Controversial, eulogised, and insignificant: the Battle of the Oxford Comma | Jack Marshall’s column
The Oxford comma is one of the most controversial, contentious, and disputed issues in grammar, which sounds like an oxymoron because it is: a literary squabble is about as lacklustre, droopy, and indifferent a kerfuffle as you’re likely to find.
But still, for those vexed, irritated, and perturbed by this fringe literary phenomenon, it’s a fiery business indeed.
For the non-punctuation boffins with better things to do than argue, bicker, and quarrel about commas, a sheepish explanation: an Oxford comma is simply a comma placed before the ‘and’ which precedes the final thing in a list. Its detractors vilify, hate, and denounce its usage, while its fans extol, champion, and eulogise its class, clarity, and linguistic merit.
I’m a fan of the Oxford comma for the simple reason that I think it makes sense. When you’re making a list of things, it’s proper, clear, and consistent to treat each thing being listed as truly separate entities rather than denoting all as individualistic apart from the final two, which are rendered as some anomulous, impromptu, and unnecessary couplet.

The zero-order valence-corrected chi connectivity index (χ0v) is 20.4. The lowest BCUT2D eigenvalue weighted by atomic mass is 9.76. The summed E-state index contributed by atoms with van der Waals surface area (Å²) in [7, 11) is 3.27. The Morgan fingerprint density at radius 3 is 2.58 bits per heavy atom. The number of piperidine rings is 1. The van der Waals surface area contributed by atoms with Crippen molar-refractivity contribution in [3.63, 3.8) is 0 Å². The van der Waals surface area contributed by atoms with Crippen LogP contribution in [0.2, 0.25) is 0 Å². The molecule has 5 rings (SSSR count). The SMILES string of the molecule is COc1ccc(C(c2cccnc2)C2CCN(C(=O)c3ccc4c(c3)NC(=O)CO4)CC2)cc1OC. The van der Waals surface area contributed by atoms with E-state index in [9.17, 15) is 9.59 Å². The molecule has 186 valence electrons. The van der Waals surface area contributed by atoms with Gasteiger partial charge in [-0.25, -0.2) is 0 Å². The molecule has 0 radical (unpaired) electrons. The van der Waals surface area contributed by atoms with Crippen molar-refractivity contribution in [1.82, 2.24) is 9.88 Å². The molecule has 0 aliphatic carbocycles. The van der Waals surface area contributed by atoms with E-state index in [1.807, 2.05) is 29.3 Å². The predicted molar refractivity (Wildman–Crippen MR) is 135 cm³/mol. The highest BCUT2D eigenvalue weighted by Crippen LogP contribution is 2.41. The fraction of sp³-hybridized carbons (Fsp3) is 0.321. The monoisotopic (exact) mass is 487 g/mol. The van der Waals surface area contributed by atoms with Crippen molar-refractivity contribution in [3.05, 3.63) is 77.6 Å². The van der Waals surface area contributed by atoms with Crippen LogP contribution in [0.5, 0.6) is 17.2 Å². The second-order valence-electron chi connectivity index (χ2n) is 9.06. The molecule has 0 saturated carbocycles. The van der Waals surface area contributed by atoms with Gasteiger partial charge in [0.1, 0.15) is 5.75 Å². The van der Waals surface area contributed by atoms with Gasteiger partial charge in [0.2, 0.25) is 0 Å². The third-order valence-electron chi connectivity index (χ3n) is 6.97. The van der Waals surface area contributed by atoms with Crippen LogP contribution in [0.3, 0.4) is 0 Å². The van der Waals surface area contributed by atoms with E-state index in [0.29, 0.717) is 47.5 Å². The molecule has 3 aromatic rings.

But, even more important than matters of tidy demarcation, categorisation, and classification is clarity of expression. As the story goes, The Times once published a review of a travel programme featuring the late Peter Ustinov which contained the unfortunate phrase: ‘The highlights of his global tour include encounters with Nelson Mandela, an 800-year-old demigod and a dildo collector.’
You see my gripe: the cadence of this sentence suggests that one of the greatest humans to have ever walked this Earth was, in his spare time, a centuries-old deity and a devotee to the accumulation, stockpiling, and gathering of adult phallic devices. Not to do myself out of a headline about the great Mr Mandela, but he was sadly neither of those things.
Oxford commas made the news recently, too. Recent Secretary of State for Health Thérèse Coffey (she’s since taken her considerable talents to Defra) is a long-time Oxford comma sceptic, prompting the phrase ‘the enemy of my enemy is my friend’ to leap, unbidden, to mind… Thank God she recently took away from overseeing a collapsing, underfunded, and overlooked NHS to vent her grammatical fury.